The New Jersey Supreme Court recently remanded a case for a new trial on the issue of liability and to apportion fault under the Comparative Negligence Act, N.J.S.A. 2A:15-2, and Joint Tortfeasors Contribution Law, N.J.S.A. 2A:53A-2, including the potential fault of two defendants which had been dismissed from the case on summary judgment under the statute of repose, N.J.S.A. 2A:14-1.1(a).
The United States District Court for the Eastern District of Virginia recently issued a decision that may have broad implications to the calculation and imposition of civil penalties in False Claim Act (FCA) cases, because, for the first time, a court refused to issue mandatory civil penalties against a contractor that was found to have violated the FCA.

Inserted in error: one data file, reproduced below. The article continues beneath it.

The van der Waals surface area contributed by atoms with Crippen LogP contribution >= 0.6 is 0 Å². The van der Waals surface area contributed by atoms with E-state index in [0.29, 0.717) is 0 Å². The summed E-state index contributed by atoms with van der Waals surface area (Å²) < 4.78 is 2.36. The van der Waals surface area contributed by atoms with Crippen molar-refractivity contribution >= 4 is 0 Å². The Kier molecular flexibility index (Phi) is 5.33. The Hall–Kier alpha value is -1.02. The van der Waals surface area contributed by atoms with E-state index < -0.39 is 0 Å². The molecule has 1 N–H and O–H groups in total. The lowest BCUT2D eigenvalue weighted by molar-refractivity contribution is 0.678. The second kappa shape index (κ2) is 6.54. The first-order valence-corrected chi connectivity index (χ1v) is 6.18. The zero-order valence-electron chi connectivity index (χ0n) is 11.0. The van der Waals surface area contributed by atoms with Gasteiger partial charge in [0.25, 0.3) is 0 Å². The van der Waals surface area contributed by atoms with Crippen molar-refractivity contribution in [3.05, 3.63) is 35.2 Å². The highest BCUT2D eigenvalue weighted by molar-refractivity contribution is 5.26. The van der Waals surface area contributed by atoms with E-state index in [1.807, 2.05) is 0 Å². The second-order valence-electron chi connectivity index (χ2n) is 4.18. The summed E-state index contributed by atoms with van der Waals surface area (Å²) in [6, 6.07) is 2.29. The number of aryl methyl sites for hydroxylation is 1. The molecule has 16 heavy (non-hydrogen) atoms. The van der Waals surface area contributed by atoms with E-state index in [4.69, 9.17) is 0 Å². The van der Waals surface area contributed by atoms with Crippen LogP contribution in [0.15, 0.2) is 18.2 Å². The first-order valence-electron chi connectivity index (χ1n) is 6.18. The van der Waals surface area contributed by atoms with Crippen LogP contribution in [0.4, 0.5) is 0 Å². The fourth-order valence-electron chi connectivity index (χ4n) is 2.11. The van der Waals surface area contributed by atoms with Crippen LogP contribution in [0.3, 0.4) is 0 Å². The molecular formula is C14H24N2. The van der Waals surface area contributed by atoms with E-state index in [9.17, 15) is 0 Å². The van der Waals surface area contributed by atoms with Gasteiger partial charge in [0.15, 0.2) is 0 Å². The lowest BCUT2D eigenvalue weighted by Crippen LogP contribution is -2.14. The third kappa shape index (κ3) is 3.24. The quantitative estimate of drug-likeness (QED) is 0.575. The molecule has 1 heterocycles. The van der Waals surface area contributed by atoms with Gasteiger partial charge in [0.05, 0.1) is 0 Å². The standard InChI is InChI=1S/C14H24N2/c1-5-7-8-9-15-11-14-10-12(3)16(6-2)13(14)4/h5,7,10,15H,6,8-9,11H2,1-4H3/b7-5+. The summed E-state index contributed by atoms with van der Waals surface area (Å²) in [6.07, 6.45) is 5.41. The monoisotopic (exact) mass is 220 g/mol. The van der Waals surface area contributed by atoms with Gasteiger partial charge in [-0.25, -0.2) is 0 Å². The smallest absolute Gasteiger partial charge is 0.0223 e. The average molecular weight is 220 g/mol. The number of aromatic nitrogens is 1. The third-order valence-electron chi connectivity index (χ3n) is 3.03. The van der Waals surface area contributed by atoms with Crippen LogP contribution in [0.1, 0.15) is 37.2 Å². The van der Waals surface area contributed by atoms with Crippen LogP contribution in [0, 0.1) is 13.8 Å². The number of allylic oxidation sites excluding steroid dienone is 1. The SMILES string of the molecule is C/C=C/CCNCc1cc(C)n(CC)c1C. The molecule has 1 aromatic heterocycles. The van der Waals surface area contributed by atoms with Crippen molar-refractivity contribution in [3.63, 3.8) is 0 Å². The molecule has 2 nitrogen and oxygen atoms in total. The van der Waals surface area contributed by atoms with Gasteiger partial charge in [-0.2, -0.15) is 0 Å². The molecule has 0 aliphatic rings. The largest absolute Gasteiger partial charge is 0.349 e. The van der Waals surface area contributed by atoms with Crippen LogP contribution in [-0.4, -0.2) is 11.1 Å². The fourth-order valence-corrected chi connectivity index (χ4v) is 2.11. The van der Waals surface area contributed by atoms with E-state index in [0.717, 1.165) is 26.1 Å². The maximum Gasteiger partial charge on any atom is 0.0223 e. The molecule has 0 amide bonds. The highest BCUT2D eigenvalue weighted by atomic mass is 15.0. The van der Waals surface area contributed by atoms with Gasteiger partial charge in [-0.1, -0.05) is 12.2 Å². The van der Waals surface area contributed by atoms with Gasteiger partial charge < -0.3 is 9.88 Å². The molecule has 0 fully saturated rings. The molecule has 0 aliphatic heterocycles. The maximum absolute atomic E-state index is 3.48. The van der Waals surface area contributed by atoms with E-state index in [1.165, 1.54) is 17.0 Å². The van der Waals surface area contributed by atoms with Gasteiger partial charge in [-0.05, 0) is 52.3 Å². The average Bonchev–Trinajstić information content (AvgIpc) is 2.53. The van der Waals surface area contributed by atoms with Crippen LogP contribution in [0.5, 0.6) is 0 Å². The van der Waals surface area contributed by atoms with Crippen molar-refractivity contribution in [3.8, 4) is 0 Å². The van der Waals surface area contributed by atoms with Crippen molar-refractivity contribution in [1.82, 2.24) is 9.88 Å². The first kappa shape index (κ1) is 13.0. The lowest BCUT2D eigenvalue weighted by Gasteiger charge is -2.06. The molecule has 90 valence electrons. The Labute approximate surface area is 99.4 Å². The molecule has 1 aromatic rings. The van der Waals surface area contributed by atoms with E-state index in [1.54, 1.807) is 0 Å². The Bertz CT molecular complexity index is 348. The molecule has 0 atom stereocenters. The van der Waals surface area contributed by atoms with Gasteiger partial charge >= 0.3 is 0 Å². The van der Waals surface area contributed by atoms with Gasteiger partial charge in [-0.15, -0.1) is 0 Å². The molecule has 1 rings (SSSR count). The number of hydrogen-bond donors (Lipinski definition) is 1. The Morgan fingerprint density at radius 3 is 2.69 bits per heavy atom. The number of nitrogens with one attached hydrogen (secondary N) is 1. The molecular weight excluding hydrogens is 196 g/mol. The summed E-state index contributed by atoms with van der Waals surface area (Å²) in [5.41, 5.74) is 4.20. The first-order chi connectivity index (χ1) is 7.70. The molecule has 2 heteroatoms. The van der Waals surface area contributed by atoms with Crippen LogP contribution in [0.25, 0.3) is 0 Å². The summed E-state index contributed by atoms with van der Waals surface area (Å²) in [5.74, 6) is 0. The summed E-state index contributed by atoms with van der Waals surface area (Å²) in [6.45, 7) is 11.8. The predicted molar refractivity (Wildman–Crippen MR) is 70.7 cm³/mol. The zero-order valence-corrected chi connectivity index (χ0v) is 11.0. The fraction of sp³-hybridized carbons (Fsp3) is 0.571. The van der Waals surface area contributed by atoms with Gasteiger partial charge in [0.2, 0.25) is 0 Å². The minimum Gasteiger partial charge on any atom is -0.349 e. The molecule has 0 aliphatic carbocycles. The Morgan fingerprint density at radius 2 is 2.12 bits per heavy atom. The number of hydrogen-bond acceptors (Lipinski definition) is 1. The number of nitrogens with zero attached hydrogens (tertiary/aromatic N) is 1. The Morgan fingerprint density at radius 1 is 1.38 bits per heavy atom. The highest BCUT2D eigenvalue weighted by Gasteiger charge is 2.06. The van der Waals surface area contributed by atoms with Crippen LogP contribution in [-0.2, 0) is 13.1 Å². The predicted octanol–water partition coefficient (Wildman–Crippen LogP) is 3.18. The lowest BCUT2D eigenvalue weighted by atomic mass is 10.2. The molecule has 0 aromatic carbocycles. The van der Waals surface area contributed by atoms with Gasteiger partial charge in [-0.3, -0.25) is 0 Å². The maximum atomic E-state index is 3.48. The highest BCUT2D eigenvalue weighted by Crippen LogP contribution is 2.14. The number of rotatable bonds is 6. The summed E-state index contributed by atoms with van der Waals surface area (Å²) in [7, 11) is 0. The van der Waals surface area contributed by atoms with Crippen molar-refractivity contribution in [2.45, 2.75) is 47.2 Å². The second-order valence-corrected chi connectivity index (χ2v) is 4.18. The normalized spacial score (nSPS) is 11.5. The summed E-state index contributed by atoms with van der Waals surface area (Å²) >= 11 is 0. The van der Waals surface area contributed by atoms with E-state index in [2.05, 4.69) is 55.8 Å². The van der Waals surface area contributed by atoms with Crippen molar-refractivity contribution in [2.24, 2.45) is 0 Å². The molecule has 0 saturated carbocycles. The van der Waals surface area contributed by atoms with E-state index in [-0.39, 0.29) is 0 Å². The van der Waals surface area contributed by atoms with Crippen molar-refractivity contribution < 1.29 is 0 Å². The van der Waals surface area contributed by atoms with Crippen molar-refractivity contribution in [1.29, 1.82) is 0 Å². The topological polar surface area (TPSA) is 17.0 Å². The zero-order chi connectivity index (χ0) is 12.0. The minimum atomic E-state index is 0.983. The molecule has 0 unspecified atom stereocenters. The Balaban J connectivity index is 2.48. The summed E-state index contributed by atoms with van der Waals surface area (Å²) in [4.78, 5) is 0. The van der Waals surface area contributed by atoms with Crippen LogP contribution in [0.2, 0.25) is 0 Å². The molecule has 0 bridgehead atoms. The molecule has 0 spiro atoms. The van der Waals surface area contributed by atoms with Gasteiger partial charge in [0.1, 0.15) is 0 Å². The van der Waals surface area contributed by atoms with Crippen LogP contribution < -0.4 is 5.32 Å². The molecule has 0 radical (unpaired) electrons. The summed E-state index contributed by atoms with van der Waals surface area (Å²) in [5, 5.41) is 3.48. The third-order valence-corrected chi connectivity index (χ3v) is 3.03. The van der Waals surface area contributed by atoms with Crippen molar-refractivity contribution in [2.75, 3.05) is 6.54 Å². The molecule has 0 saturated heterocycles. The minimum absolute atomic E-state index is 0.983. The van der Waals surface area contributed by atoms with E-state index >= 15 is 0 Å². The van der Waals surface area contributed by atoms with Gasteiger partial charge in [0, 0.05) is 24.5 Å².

More specifically, United States ex rel. Bunk v. Birkart Globalistics GmbH & Co., et. al., No. 1:02-CV-1168 (E.D. Va. February 14, 2012), involves a qui tam claim that was filed against a contractor for violations of the FCA. The alleged violations stem from a bid submitted to the Department of Defense, which included a Certificate of Independent Pricing that stated: